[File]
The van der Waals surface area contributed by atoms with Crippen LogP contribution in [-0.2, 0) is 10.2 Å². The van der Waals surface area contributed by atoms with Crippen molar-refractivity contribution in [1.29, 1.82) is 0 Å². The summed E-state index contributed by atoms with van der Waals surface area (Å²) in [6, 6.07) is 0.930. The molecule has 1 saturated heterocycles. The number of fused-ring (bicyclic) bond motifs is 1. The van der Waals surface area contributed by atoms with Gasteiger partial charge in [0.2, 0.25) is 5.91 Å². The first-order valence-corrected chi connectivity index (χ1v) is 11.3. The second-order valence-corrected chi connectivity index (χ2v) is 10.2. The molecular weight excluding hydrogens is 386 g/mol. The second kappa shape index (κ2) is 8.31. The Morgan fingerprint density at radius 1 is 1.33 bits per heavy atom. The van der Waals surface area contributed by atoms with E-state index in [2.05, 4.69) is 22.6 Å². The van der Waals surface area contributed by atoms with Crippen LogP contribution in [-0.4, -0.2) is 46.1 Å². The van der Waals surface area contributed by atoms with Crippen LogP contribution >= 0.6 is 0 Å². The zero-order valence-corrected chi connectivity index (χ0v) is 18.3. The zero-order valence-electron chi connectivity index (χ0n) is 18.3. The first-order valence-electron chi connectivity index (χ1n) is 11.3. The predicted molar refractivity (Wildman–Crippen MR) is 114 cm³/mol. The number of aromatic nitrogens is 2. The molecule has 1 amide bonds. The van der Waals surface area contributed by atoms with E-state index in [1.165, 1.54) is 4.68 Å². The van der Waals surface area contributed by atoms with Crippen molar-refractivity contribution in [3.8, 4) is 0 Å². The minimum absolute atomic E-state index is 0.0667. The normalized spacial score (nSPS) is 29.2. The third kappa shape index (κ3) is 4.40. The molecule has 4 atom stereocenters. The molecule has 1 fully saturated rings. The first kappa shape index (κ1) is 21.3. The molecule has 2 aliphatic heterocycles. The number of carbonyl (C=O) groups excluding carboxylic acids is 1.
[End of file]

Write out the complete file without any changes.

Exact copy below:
The van der Waals surface area contributed by atoms with Crippen LogP contribution in [-0.2, 0) is 10.2 Å². The van der Waals surface area contributed by atoms with Crippen molar-refractivity contribution in [1.29, 1.82) is 0 Å². The summed E-state index contributed by atoms with van der Waals surface area (Å²) in [6, 6.07) is 0.930. The molecule has 1 saturated heterocycles. The number of fused-ring (bicyclic) bond motifs is 1. The van der Waals surface area contributed by atoms with Gasteiger partial charge in [0.2, 0.25) is 5.91 Å². The first-order valence-corrected chi connectivity index (χ1v) is 11.3. The second-order valence-corrected chi connectivity index (χ2v) is 10.2. The molecular weight excluding hydrogens is 386 g/mol. The second kappa shape index (κ2) is 8.31. The Morgan fingerprint density at radius 1 is 1.33 bits per heavy atom. The van der Waals surface area contributed by atoms with E-state index in [2.05, 4.69) is 22.6 Å². The van der Waals surface area contributed by atoms with Crippen LogP contribution in [-0.4, -0.2) is 46.1 Å². The van der Waals surface area contributed by atoms with Crippen LogP contribution >= 0.6 is 0 Å². The zero-order valence-corrected chi connectivity index (χ0v) is 18.3. The zero-order valence-electron chi connectivity index (χ0n) is 18.3. The first-order valence-electron chi connectivity index (χ1n) is 11.3. The predicted molar refractivity (Wildman–Crippen MR) is 114 cm³/mol. The number of aromatic nitrogens is 2. The molecule has 1 amide bonds. The van der Waals surface area contributed by atoms with E-state index in [1.165, 1.54) is 4.68 Å². The van der Waals surface area contributed by atoms with Crippen molar-refractivity contribution in [3.8, 4) is 0 Å². The minimum absolute atomic E-state index is 0.0667. The normalized spacial score (nSPS) is 29.2. The third kappa shape index (κ3) is 4.40. The molecule has 4 atom stereocenters. The molecule has 1 fully saturated rings. The first kappa shape index (κ1) is 21.3. The molecule has 2 aliphatic heterocycles. The number of carbonyl (C=O) groups excluding carboxylic acids is 1.